Murphy owes €190,000, court told, as sentence put back to polling day
Published 13/02/2016 | 02:30
The sentencing of prominent republican Thomas 'Slab' Murphy for tax evasion has been adjourned until election day, February 26.
The case has placed sharp focus on Sinn Féin's support for the IRA godfather, who party president Gerry Adams has insisted is a "good republican".
Mr Adams is already under pressure over his party's opposition to the juryless Special Criminal Court where Murphy faced trial.
But while Murphy will face sentencing as voters head to the polls, the two-week adjournment will also allow candidates to kick for touch on the controversial issue until then.
The former IRA chief owes the Irish exchequer almost €190,000 for eight years of tax-dodging, the Special Criminal Court in Dublin was told yesterday.
The sentencing hearing for the 66-year-old bachelor farmer heard details of estimated income and interest built up after he evaded tax from 1996 to 2004.
Murphy, from Ballibinaby, Hackballscross, Co Louth, on the border with Northern Ireland, was found guilty of nine counts of tax fraud by three judges at the non-jury court in December.
He has been described by Sinn Féin president Gerry Adams as a "good republican", while Martin McGuinness, Northern Ireland's Deputy First Minister, said peace had only been secured thanks to support from men like him.
The court heard that Murphy now works as a yardsman for a company in Crossmaglen, where, as a PAYE employee, he earns €1,055 per month.
Paul Burns, senior counsel for the State, outlined to the judges the assessments made of Murphy's earnings, taxes owed and interest. The total tax bill for the eight years was €38,519.56, the court heard.
Interest built up on those unpaid bills totals €151,445.10, taking the final bill to €189,964.66, Mr Burns said.
The court was told that the figures were based on income of €15,000 a year from the Murphy farm.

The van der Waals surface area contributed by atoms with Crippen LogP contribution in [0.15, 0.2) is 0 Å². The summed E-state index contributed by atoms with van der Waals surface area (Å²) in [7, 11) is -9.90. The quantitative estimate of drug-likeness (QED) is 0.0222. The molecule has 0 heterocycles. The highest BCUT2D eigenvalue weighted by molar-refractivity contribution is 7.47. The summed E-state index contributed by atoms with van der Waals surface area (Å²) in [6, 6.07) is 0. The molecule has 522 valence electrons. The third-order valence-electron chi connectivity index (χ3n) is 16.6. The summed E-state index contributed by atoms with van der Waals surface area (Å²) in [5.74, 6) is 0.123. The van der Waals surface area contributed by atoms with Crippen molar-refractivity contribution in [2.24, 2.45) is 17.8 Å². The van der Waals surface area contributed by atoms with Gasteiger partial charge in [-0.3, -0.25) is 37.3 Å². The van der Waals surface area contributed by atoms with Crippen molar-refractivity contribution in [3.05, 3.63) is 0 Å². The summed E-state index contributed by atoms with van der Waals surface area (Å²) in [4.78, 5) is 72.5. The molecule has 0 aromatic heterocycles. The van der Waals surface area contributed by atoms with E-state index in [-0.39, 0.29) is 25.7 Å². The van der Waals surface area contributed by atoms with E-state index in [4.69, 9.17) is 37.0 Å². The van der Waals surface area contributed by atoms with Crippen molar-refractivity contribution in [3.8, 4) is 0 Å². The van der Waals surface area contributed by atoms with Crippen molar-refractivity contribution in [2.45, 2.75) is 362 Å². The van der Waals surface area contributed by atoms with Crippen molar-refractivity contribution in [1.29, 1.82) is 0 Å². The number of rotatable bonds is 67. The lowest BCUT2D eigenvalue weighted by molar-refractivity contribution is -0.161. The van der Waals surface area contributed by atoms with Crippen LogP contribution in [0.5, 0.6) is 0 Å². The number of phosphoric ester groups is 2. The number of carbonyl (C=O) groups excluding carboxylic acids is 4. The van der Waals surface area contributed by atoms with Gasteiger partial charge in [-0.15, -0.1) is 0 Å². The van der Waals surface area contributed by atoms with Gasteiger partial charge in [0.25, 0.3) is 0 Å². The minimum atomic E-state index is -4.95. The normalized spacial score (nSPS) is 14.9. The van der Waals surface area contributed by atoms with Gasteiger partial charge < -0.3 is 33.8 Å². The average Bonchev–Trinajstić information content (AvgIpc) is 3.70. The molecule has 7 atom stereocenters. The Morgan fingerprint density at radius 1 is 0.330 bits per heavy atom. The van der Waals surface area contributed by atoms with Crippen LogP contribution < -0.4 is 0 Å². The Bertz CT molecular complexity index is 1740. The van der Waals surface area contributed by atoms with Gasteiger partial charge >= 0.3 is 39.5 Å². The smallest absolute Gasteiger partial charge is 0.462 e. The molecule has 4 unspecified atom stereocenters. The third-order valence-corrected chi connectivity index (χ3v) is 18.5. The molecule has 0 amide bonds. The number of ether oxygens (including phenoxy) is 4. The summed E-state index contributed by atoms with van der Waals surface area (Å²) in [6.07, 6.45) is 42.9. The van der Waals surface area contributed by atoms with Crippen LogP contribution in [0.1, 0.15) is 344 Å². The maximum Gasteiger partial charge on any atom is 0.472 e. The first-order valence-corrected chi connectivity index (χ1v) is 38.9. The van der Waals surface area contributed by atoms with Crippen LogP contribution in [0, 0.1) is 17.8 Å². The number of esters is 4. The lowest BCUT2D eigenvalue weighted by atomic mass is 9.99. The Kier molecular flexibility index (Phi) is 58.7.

"I want to make this clear - Tom Murphy has not made any settlement," he said.
During the trial, the court heard evidence that although Murphy conducted dealings in relation to cattle and land and received farming grants from the Department of Agriculture, he failed to make any returns to Revenue.
During a search of a cattle shed, the court heard, CAB investigators seized a large volume of documents and ledgers, cash of €256,235 and £111,185, as well as uncashed cheques worth €579,000, £80,000 and IR£24,000.
The documents and ledgers related to cattle trade conducted by Murphy and the entries in the ledgers did not follow normal accountancy procedures, the court heard.
Mr Burns provided the three judges at the court with relevant case law in order to assist in sentencing Murphy.
The court heard of 10 previous cases involving similar offences, including that of Paul Begley, the Dublin businessman who was jailed for a €1.6m fraud involving the importation of garlic from China.
Mr Burns said that mitigating circumstances in these previous cases involved restitution, admission of guilt, expression of remorse, absence of previous convictions and the identification of documents by the accused that might never have otherwise surfaced. There has been no restitution in Murphy's case, the court heard.
John Kearney QC, for Murphy, told the court that it was "an unusual case".
He said that there were "blurred lines and grey areas surrounding the farming unit, the family unit".
Mr Justice Butler, presiding with Judge John O'Hagan and Judge Anne Ryan, remanded Murphy on continuing bail until Friday, February 26.